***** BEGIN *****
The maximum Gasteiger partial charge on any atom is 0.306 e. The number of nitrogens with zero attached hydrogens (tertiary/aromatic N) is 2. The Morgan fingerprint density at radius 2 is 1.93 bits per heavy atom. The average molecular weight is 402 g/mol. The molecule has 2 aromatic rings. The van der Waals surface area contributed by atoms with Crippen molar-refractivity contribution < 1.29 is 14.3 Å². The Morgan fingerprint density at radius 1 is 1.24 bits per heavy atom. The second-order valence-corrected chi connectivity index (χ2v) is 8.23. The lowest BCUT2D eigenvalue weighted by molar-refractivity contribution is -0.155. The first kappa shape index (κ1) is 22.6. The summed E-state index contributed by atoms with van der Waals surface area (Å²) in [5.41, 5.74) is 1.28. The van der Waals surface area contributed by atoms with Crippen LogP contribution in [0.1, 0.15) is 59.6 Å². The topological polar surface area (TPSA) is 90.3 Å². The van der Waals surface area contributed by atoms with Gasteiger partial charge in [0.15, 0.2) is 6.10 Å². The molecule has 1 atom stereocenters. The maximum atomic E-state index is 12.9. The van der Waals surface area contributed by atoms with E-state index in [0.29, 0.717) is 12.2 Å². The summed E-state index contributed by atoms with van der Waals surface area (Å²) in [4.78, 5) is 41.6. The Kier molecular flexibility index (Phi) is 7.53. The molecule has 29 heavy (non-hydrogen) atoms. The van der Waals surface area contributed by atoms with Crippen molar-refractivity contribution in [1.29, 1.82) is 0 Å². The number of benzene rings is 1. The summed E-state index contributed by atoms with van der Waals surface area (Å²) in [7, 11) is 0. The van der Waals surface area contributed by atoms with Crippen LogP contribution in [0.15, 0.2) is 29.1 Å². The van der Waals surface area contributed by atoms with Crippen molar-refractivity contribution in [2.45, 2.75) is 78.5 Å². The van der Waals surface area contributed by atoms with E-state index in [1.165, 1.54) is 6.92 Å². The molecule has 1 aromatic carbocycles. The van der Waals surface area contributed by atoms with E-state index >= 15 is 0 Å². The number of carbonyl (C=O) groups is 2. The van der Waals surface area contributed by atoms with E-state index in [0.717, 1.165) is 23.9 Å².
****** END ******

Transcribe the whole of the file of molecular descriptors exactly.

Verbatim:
The maximum Gasteiger partial charge on any atom is 0.306 e. The number of nitrogens with zero attached hydrogens (tertiary/aromatic N) is 2. The Morgan fingerprint density at radius 2 is 1.93 bits per heavy atom. The average molecular weight is 402 g/mol. The molecule has 2 aromatic rings. The van der Waals surface area contributed by atoms with Crippen molar-refractivity contribution < 1.29 is 14.3 Å². The Morgan fingerprint density at radius 1 is 1.24 bits per heavy atom. The second-order valence-corrected chi connectivity index (χ2v) is 8.23. The lowest BCUT2D eigenvalue weighted by molar-refractivity contribution is -0.155. The first kappa shape index (κ1) is 22.6. The summed E-state index contributed by atoms with van der Waals surface area (Å²) in [5.41, 5.74) is 1.28. The van der Waals surface area contributed by atoms with Crippen LogP contribution in [0.1, 0.15) is 59.6 Å². The topological polar surface area (TPSA) is 90.3 Å². The van der Waals surface area contributed by atoms with Gasteiger partial charge in [0.15, 0.2) is 6.10 Å². The molecule has 1 atom stereocenters. The maximum atomic E-state index is 12.9. The van der Waals surface area contributed by atoms with E-state index in [0.29, 0.717) is 12.2 Å². The summed E-state index contributed by atoms with van der Waals surface area (Å²) in [4.78, 5) is 41.6. The Kier molecular flexibility index (Phi) is 7.53. The molecule has 29 heavy (non-hydrogen) atoms. The van der Waals surface area contributed by atoms with Crippen molar-refractivity contribution in [1.29, 1.82) is 0 Å². The number of benzene rings is 1. The summed E-state index contributed by atoms with van der Waals surface area (Å²) in [7, 11) is 0. The van der Waals surface area contributed by atoms with Crippen LogP contribution in [0.15, 0.2) is 29.1 Å². The van der Waals surface area contributed by atoms with Crippen molar-refractivity contribution in [2.45, 2.75) is 78.5 Å². The van der Waals surface area contributed by atoms with E-state index in [1.165, 1.54) is 6.92 Å². The molecule has 1 aromatic carbocycles. The van der Waals surface area contributed by atoms with E-state index >= 15 is 0 Å². The number of carbonyl (C=O) groups is 2. The van der Waals surface area contributed by atoms with E-state index in [0.717, 1.165) is 23.9 Å².